David Zebedee, brother of the apostles John and James Zebedee, was a friend and devoted supporter of the work of Jesus and his apostles. He volunteered to operate an intelligence service in support of the work of the apostolic party that afforded them the benefit of a messenger service keeping various groups of disciples in touch with what transpired during the course of Jesus public ministry. He was the only one who knew in advance of Judas' plan to betray his apostolic friends. Also, he was the only one of the leading disciples of Jesus who was inclined to take a literal and plain matter-of-fact view of the Master’s assertion that he would die and “rise again on the third day.” When the apostles refused to believe the report of the women who had first seen Jesus in his resurrected form, it was David Zebedee, against the wishes of the apostles, who did not hesitate to address his messengers assembled at the home of Nicodemus saying,
" Men and brethren, all this time you have served me in accordance with your oath to me and to one another, and I call you to witness that I have never yet sent out false information at your hands. I am about to send you on your last mission as volunteer messengers of the kingdom, and in so doing I release you from your oaths and thereby disband the messenger corps. Men, I declare to you that we have finished our work. No more does the Master have need of mortal messengers; he has risen from the dead. He told us before they arrested him that he would die and rise again on the third day. I have seen the tomb—it is empty. I have talked with Mary Magdalene and four other women, who have talked with Jesus. I now disband you, bid you farewell, and send you on your respective assignments, and the message which you shall bear to the believers is: `Jesus has risen from the dead; the tomb is empty.' "
And so, these twenty-six runners went forth as the first heralds of the mighty truth-fact of the resurrected Jesus. And they started out on this mission as they had on so many others, in fulfillment of their oath to David Zebedee and to one another. These men had great confidence in David. They departed on this assignment without even tarrying to talk with those who had seen Jesus; they took David at his word. The majority of them believed what David had told them, and even those who somewhat doubted, carried the message just as certainly and just as swiftly.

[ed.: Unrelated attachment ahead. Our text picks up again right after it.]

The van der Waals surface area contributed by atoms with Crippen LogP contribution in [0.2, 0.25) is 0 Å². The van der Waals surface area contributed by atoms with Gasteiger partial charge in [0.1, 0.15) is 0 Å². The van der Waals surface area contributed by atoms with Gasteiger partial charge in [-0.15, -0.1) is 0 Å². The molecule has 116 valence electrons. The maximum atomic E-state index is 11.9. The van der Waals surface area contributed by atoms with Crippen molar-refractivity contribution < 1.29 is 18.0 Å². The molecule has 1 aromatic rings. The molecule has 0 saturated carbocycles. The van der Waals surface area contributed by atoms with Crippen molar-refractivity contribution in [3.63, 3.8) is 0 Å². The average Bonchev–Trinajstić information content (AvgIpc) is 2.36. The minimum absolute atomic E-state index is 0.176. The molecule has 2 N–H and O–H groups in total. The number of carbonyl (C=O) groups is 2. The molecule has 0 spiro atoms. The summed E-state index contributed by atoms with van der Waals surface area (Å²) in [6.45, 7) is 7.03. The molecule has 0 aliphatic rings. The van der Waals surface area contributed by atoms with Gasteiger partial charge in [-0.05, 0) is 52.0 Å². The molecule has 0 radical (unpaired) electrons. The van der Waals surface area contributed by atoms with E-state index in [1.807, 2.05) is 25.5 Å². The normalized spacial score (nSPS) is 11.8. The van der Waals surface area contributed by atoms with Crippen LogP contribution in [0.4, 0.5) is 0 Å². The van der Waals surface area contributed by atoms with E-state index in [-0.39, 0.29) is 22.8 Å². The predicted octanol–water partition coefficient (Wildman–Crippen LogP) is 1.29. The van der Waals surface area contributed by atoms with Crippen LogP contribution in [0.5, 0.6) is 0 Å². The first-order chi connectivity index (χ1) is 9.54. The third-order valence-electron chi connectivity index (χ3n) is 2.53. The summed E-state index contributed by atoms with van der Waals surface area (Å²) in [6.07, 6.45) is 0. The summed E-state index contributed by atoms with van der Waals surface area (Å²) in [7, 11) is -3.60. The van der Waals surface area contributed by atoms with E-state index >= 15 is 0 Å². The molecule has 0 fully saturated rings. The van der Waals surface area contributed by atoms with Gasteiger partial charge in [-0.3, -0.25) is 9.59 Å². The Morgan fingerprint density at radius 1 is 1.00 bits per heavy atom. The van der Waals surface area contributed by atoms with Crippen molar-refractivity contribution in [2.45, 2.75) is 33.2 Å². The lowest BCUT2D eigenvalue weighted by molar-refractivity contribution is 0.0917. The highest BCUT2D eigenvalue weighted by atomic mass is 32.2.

The apostles, the spiritual corps of the kingdom, are this day assembled in the upper chamber, where they manifest fear and express doubts, while these laymen, representing the first attempt at the socialization of the Master's gospel of the brotherhood of man, under the orders of their fearless and efficient leader, go forth to proclaim the risen Savior of a world and a universe. And they engage in this eventful service ere his chosen representatives are willing to believe his word or to accept the evidence of eyewitnesses.
These twenty-six were dispatched to the home of Lazarus in Bethany and to all of the believer centers, from Beersheba in the south to Damascus and Sidon in the north; and from Philadelphia in the east to Alexandria in the west.
When David had taken leave of his brethren, he went over to the home of Joseph for his mother, and they then went out to Bethany to join the waiting family of Jesus. David abode there in Bethany with Martha and Mary until after they had disposed of their earthly possessions, and he accompanied them on their journey to join their brother, Lazarus, at Philadelphia.
In about one week from this time John Zebedee took Mary the mother of Jesus to his home in Bethsaida. James, Jesus' eldest brother, remained with his family in Jerusalem. Ruth remained at Bethany with Lazarus's sisters. The rest of Jesus' family returned to Galilee. David Zebedee left Bethany with Martha and Mary, for Philadelphia, early in June, the day after his marriage to Ruth, Jesus' youngest sister.